9. Even though the above submission made on behalf of the assessee appears to be of some force, on a deeper scrutiny, we find it difficult to persuade ourselves to accept the said proposition. The discussion made by the Apex Court with regard to the issuance of debentures and the liability incurred by the assessee with reference to the loss stands on a different pedestal. In the case of debentures issued on discount in a particular year, it is sure and certain that there is liability, in so far as the amount covered by the debentures has to be satisfied on completion of the period of debentures. The debenture is issued so as to procure funds for the business of the company/assessee and this business is spread over the period of years covered by the debenture. This being the position, the loss incurred by issuance of such debentures issued ‘at a discount’ also requires to be segregated for the period covered by debentures and it was accordingly held that the deduction claimed by the assessee spreading over the loss for the entire tenure/period covered by the debentures was to be sustained. The law was declared accordingly. Applying the same logic and reasoning in the case of issuance of debentures ‘on premium’, the liability has already been undertaken and loss has suffered by the assessee, in so far as the payment of the value covered by the debentures at premium has to be effected, on maturity. This loss, payment though effected only on maturity of debentures, has to be taken care of and necessary quantum of funds, in respect of the different years covered by the debentures has to be identified. This being the position, this loss also ought to have been spread out for the entire period covered by the debentures, from the year in which debentures were issued. The law declared by the Supreme Court came to be wrongly understood and applied by the Tribunal while passing Annexure C order.
10. Coming to the verdict passed by the Division Bench of the Bombay High Court, it was, of course, a case where debentures were issued ‘on premium’. ‘Question (E)’ raised by the Bench alone is relevant, so as far as the present case is involved and the same is extracted below :–
“(E) Whether on the facts and in the circumstances of the case and in the circumstances of the case and in law, the ITAT is right in allowing the actual premium paid on redemption of debentures as revenue expenditure;”
11. The discussion in relation to the said question has been made in ‘paragraph 6’, wherein the factual points have been narrated. The stand taken by the assessing officer was that, the premium which was paid, related to capital payment and hence could not be allowed as revenue expenditure. The Commissioner (Appeals) held it in favour of the assessee, placing reliance on his own order for the previous assessment year, which by itself was based on the verdict passed by the Culcutta High Court in CIT v. Tungabhadra Industries Ltd. (1994) 207 ITR 553 (Cal) : 1994 TaxPub(DT) 110 (Cal-HC). The Commissioner directed the assessing officer to allow the deduction for premium actually paid during the previous year, provided that no part of the same was allowed as a deduction on pro-rata basis in the earlier years. The scope and applicability of the verdict passed by the Apex Court in (1997) 225 ITR 802 (SC) : 1997 TaxPub(DT) 1209 (SC) (cited supra), as discussed in paragraphs 6 and 7 is extracted below :–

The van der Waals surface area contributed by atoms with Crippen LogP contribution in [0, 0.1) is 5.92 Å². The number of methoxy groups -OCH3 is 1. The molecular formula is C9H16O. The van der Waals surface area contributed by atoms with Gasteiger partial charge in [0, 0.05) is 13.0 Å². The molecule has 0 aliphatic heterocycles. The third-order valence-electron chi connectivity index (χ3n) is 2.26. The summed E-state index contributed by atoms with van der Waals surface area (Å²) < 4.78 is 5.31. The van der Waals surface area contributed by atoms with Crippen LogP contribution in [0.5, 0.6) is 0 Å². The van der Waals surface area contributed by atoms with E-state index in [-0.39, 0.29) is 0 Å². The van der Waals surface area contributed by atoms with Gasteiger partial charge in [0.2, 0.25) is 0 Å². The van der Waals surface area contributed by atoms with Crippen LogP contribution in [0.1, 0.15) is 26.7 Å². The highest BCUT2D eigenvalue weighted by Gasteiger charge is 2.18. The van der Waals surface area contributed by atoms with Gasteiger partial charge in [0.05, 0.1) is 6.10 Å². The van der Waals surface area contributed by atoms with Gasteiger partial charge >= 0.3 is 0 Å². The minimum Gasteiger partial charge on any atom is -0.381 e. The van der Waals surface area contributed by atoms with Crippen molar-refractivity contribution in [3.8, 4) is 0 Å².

“6. Question E is now taken up for consideration. The assessee had issued Non Convertible Debentures during the year ending on 31-3-1985. In the previous year relevant to assessment year 1992-93 the assessee repaid an amount of Rs. 450 lakhs, at a premium of Rs. 15 lakhs on account of the Non Convertible Debentures. The assessing officer took the view that the premium which was paid related to Capital Repayment and could not be allowed as revenue expenditure. The Commissioner (Appeals) held in favour of the assessee relying upon his order for assessment year 1991 -92 which in turn was based on the judgment of the Calcutta High Court in CIT v. Thngbhadra Industries Ltd. (1994) 207 ITR 553 (Cal) : 1994 TaxPub(DT) 110 (Cal-HC). The Commissioner (Appeals) directed the assessing officer to allow the deduction for premium actually paid during the previous year provided that no part of the said premium has been allowed as a deduction on a pro rata basis in the earlier years. In appeal, the Tribunal noted that the Non Convertible Debentures which were issued in the amount of Rs. 300 lakhs during the year ending 31-3-1985 were to be repaid after seven years of allotment on 9-2-1992 at a premium of 5 per cent. The assessee paid the entire amount due on the redemption of the Debentures along with the premium in the previous year relevant to assessment year 1992-93 and claimed a deduction for the payment made of Rs. 15 lakhs. The Tribunal followed the decision of the Calcutta High Court in ‘Thungabhadra Industries’ and accepted the claim of the assessee.